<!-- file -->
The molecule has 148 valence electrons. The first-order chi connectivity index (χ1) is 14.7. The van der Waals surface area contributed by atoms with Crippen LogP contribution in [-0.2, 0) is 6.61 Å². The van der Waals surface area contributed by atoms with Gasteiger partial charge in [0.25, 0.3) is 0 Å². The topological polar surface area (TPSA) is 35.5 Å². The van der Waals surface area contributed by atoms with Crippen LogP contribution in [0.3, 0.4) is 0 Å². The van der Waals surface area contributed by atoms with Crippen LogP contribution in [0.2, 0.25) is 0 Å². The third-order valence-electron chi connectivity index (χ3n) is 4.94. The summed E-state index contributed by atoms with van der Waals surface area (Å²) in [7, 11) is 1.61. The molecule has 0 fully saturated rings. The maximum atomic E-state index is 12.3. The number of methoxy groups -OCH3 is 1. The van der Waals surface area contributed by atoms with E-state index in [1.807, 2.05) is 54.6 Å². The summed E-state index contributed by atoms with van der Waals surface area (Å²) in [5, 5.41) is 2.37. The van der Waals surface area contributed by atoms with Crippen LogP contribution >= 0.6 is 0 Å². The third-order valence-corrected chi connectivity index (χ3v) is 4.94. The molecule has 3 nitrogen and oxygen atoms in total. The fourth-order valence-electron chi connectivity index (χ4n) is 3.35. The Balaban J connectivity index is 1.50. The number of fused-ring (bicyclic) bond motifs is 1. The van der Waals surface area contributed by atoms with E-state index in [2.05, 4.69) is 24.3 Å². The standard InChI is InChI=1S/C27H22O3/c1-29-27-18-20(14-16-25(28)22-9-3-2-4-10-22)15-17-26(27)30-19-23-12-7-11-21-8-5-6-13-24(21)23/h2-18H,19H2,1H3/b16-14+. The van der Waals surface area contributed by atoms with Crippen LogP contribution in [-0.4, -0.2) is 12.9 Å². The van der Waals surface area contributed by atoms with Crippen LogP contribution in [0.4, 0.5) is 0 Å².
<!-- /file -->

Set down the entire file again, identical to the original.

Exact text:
The molecule has 148 valence electrons. The first-order chi connectivity index (χ1) is 14.7. The van der Waals surface area contributed by atoms with Crippen LogP contribution in [-0.2, 0) is 6.61 Å². The van der Waals surface area contributed by atoms with Gasteiger partial charge in [0.25, 0.3) is 0 Å². The topological polar surface area (TPSA) is 35.5 Å². The van der Waals surface area contributed by atoms with Crippen LogP contribution in [0.3, 0.4) is 0 Å². The van der Waals surface area contributed by atoms with Crippen LogP contribution in [0.2, 0.25) is 0 Å². The third-order valence-electron chi connectivity index (χ3n) is 4.94. The summed E-state index contributed by atoms with van der Waals surface area (Å²) in [7, 11) is 1.61. The molecule has 0 fully saturated rings. The maximum atomic E-state index is 12.3. The number of methoxy groups -OCH3 is 1. The van der Waals surface area contributed by atoms with E-state index in [1.807, 2.05) is 54.6 Å². The summed E-state index contributed by atoms with van der Waals surface area (Å²) in [5, 5.41) is 2.37. The van der Waals surface area contributed by atoms with Crippen LogP contribution >= 0.6 is 0 Å². The third-order valence-corrected chi connectivity index (χ3v) is 4.94. The molecule has 3 nitrogen and oxygen atoms in total. The fourth-order valence-electron chi connectivity index (χ4n) is 3.35. The Balaban J connectivity index is 1.50. The number of fused-ring (bicyclic) bond motifs is 1. The van der Waals surface area contributed by atoms with E-state index in [2.05, 4.69) is 24.3 Å². The standard InChI is InChI=1S/C27H22O3/c1-29-27-18-20(14-16-25(28)22-9-3-2-4-10-22)15-17-26(27)30-19-23-12-7-11-21-8-5-6-13-24(21)23/h2-18H,19H2,1H3/b16-14+. The van der Waals surface area contributed by atoms with Crippen LogP contribution in [-0.4, -0.2) is 12.9 Å². The van der Waals surface area contributed by atoms with Crippen LogP contribution in [0.4, 0.5) is 0 Å².